Before your next conversation with a pro-choice person, spend some time reflecting on why you hate rape, poverty, and child abuse. Be able to explain it with passion, as opposed to just saying, “Of course rape is a bad thing, but…” NOPE. A guy who says that might not be intending to minimize those things, but he still is.
I’ve had experiences of training pro-life people in small seminars who really struggled with being able to acknowledge the horror of rape in a way that came across as genuine. It’s like they know the definition of rape but don’t know what rape is. [Tweet that!]
It’s really important that you understand I’m not encouraging you to fake compassion in order to have a better conversation. I’ll admit that I’ve done that before, and it’s wrong. It’s hypocritical. It’s a lie. I’m telling you to do a better job of communicating the compassion you genuinely feel to the person you’re talking to.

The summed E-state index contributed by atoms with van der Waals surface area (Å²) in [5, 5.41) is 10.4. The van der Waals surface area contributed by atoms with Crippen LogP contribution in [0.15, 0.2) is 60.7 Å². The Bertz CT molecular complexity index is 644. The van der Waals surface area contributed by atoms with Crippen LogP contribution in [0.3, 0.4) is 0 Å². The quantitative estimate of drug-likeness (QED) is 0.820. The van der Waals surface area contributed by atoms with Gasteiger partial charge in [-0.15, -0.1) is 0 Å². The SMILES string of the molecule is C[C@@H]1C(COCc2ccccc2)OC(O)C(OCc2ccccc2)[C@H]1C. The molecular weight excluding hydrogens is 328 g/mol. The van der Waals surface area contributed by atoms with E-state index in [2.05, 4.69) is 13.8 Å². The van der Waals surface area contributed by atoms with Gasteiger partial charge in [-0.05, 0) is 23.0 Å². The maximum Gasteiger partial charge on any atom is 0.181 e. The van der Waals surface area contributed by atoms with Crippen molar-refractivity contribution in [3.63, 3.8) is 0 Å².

I can tell you with great confidence that nearly every conversation I’ve had with a pro-choice person has been made better if I show genuine compassion regarding the kinds of things everybody can agree is horrible.
The post “When a Hypothetical Story Isn’t Hypothetical After All” originally appeared at the Equal Rights Institute blog. Click here to subscribe via email and get exclusive access to a FREE MP3 of Josh Brahm’s speech, “Nine Faulty Pro-Life Arguments and Tactics.”
Question: How would you encourage people to get better at responding with compassion to the people we dialogue with?
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- When a Hypothetical Story Isn’t Hypothetical After All
- It’s like they know the definition of rape but don’t know what rape is.